The Week in Review

By Tiffany Trader

August 26, 2010

Here is a collection of highlights from this week’s news stream as reported by HPCwire.

Numerical Algorithms Group Releases Fortran Builder 5.2

Spintronics Breakthrough Holds Promise for Next-Generation Computers

Bull Supercomputer Starts Work at Atomic Weapons Establishment

NICS to Add More Than 300 Teraflops to the NSF’s Computing Capacity

Marshall University to Receive More than $525,000 to Enable Internet2 Access

AMD Announces Two New x86 Core Designs

LSU Research Group Part of DARPA Project to Create Advanced Computing Systems

Bielefeld University Selects ScaleMP for Molecular Physics Research

Platform Computing Introduces Low Cost Starter Pack for Private Cloud

AMD Appoints Donald Newell as Server Chief Technology Officer

NVIDIA Names Georgia Institute of Technology a CUDA Center of Excellence

Michael L. Norman Named Director of the San Diego Supercomputer Center

EM Photonics, U of Delaware Team to Develop Advanced Algorithms for Air Force

Shodor Attends TeraGrid ’10, Wins Award

Supercomputing Software Ported to Windows in Belarus

Supercomputing, anytime, anywhere

Researchers from the Massachusetts Institute of Technology (MIT) and the Texas Advanced Computing Center (TACC) have come up with a pared down version of a supercomputing application for the Android smart phone. The team used TACC’s Ranger supercomputer to analyze large, time-consuming simulations and create a “reduced model” that would work on a handheld device, specifically the Google Android smart phone. With the reduced model, the application becomes portable and can be used to generate real-time results. Basically any computation done on the smart phone can be thought of as a continuation of the work done on the supercomputer.

The release poses the question: “What if you could perform supercomputing calculations in real-time, on your smartphone, in any location?” An attention grabber, for sure. Let’s just say that while an inexpensive handheld device will never compete with a multi-million dollar massive supercomputer on every level, with the right preparation and custom-crafted algorithms, results can indeed be comparable.

“Once you’ve created the reduced model, you can do all the computations on a phone,” said David Knezevic, a post-doctoral associate in mechanical engineering at MIT, working in the lab of Prof. Anthony Patera.

Reduced models are not new, but the MIT/TACC team improved the error bounds, leading to more accurate and reliable results.

Knezevic, again: “We have a bound on how much accuracy we’re losing with our reduced model, so we can say with rigor that we’re doing supercomputing on a phone.”

Here’s more from the release:

The reduced model is constructed by focusing the supercomputer simulations on a range of parameters that are of interest to the user. Once the construction is finished, the model can be used to perform simulations for new parameters, nearly instantaneously, for use in real-world applications.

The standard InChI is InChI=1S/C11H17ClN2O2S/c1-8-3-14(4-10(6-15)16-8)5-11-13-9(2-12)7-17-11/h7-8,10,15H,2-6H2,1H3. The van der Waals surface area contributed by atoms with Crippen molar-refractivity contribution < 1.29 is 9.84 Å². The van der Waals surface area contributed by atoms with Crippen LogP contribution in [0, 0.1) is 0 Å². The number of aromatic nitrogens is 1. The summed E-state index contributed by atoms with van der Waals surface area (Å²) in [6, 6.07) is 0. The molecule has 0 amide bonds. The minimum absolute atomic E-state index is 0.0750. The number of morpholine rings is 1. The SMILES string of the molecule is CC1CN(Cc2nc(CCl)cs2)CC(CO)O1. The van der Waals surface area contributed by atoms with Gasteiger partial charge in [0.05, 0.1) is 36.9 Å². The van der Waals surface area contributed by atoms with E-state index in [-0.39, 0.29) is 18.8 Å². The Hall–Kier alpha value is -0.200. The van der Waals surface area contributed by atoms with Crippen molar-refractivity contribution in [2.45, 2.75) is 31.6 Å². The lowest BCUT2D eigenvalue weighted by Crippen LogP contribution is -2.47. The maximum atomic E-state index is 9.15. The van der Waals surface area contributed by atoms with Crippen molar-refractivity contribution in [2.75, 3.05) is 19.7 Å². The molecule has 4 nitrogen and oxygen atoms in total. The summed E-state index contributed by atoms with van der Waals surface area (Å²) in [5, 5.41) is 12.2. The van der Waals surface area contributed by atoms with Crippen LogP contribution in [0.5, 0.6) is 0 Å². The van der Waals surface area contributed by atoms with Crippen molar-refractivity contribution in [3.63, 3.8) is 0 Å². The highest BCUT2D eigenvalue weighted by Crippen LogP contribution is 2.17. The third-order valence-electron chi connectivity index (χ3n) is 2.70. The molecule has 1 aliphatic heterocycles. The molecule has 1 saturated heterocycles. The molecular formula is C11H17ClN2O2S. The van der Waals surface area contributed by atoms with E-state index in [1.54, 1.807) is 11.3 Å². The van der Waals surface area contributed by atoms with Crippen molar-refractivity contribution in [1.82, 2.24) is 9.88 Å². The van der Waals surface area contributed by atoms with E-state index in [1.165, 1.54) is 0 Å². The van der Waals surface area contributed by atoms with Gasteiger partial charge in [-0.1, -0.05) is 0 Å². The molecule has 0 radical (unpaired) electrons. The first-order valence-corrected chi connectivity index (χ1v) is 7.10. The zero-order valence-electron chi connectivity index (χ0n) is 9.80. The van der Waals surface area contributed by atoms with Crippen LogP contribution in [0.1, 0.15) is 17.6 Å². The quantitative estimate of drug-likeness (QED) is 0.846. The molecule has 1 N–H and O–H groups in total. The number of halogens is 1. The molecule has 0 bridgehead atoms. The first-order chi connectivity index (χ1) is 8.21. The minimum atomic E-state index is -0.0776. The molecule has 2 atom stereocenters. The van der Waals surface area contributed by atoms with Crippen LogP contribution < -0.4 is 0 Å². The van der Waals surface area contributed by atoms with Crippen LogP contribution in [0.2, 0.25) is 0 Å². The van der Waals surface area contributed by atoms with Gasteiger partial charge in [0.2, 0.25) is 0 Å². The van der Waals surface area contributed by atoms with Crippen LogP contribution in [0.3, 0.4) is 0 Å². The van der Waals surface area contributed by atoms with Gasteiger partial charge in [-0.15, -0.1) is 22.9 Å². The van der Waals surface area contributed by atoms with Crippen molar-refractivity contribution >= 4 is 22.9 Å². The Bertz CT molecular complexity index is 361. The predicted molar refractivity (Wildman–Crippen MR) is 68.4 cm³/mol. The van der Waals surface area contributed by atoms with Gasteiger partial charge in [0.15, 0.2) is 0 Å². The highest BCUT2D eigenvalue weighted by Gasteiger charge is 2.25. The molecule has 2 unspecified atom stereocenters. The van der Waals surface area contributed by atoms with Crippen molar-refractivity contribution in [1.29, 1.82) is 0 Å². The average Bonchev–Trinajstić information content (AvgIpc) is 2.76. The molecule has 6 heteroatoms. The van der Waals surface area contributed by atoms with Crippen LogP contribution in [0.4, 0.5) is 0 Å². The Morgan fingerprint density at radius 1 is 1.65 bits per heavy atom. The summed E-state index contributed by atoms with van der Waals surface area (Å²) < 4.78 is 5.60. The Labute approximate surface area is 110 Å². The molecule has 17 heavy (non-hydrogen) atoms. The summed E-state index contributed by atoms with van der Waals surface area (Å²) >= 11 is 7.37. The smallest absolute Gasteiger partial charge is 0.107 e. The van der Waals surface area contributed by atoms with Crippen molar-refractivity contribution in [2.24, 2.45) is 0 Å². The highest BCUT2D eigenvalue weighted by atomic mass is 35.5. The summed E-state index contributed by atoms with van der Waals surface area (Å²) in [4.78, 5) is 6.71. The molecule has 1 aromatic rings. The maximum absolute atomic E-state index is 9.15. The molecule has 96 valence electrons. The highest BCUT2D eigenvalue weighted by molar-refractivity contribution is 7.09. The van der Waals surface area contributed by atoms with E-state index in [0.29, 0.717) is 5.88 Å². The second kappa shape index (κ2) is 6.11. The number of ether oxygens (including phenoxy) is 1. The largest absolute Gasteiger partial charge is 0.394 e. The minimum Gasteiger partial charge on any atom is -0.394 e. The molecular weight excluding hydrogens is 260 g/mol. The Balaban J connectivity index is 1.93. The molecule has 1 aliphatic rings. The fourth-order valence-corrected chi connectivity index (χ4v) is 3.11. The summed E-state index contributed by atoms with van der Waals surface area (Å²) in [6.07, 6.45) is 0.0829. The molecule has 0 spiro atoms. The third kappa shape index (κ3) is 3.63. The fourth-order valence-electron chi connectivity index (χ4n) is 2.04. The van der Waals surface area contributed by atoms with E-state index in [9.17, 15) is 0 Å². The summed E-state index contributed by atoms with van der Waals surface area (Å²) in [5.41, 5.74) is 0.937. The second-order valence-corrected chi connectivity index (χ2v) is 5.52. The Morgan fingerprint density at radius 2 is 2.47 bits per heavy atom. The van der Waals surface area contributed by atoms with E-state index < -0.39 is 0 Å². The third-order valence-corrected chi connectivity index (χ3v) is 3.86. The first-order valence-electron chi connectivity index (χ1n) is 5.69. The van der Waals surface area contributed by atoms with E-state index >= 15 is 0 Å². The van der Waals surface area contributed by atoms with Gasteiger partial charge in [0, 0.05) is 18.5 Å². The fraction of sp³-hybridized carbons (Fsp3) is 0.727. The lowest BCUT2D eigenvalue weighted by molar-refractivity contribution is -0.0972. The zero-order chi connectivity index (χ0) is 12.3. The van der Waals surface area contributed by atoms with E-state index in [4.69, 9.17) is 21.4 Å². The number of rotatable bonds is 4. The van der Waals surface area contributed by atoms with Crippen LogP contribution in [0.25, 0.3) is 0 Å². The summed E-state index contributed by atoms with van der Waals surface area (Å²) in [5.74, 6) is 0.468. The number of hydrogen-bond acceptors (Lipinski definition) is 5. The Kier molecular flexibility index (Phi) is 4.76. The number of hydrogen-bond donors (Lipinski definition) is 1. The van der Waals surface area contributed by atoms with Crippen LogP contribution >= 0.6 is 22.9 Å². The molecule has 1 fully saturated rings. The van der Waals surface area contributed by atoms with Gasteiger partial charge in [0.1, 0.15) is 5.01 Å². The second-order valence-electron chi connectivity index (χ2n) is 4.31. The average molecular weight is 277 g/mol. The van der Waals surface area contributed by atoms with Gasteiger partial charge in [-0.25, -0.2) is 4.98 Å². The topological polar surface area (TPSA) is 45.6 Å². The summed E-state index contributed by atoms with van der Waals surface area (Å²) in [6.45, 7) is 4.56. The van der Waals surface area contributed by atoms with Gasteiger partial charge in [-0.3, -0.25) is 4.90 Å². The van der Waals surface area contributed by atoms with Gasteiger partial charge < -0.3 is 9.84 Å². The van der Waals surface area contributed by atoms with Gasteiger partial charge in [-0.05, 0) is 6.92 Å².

….

Using the smart phone application, researchers can change values, improve the error bounds by increasing the complexity of the local calculation, and even visualize the solution interactively in three dimensions.

Being able to run supercomputing-type apps on small, low-power devices like the smart phone is perfect for real-time field work. Possible uses being considered are landmine detection and other types of applied science and engineering, such as building design. The algorithm can also be used with linked devices acting as sensors that provide the data to the reduced order model. This could lead to apps such as real-time traffic reports, or “live” control systems for automobiles and aircraft for improved safety and performance. For more analysis on using a cluster of smart phones for real-time intelligent applications, check out this piece from Douglas Eadline.

Knezevic summed up the potential of the project thusly: “When you tell people you can solve a problem that would normally take two hours on Ranger in one second, with guaranteed error bounds, people instantly understand what model reduction is all about.”

3PAR bidding war continues

Last week, Week in Review covered Dell’s offer to buy 3PAR at $18 per share for a total of $1.15 billion cash. Exactly one week later, HP announced its counter offer: $24.00 per share, or $1.5 billion in cash.

Well, this morning it seemed that the bidding war was most likely over. 3PAR announced that it was accepting Dell’s counter-counter-offer for $24.30 in cash per share, or almost $1.52 billion. The contract included a $72 million termination fee, sort of the reverse of a prenup, where 3PAR would have to pay Dell if it accepts any another offer.

Late in the day Thursday, HP showed that it is not ready to back down from this three-way tug of war, boosting its offer to $27 per share, about 1.69 billion. An amount that is over market price for the stock.

As of press time, Dell hasn’t presented a counter-offer, but according to the original Dell/3PAR announcement, Dell has perpetual matching rights, meaning it has the right to match any counter-offer within three days.

The stock, by the way, is still trading above $26, more than double its price from before the takeover battle broke out.

The offer war between the three parties just proves how badly both Dell and HP want to be to fortify their storage offerings with 3PAR’s technology.

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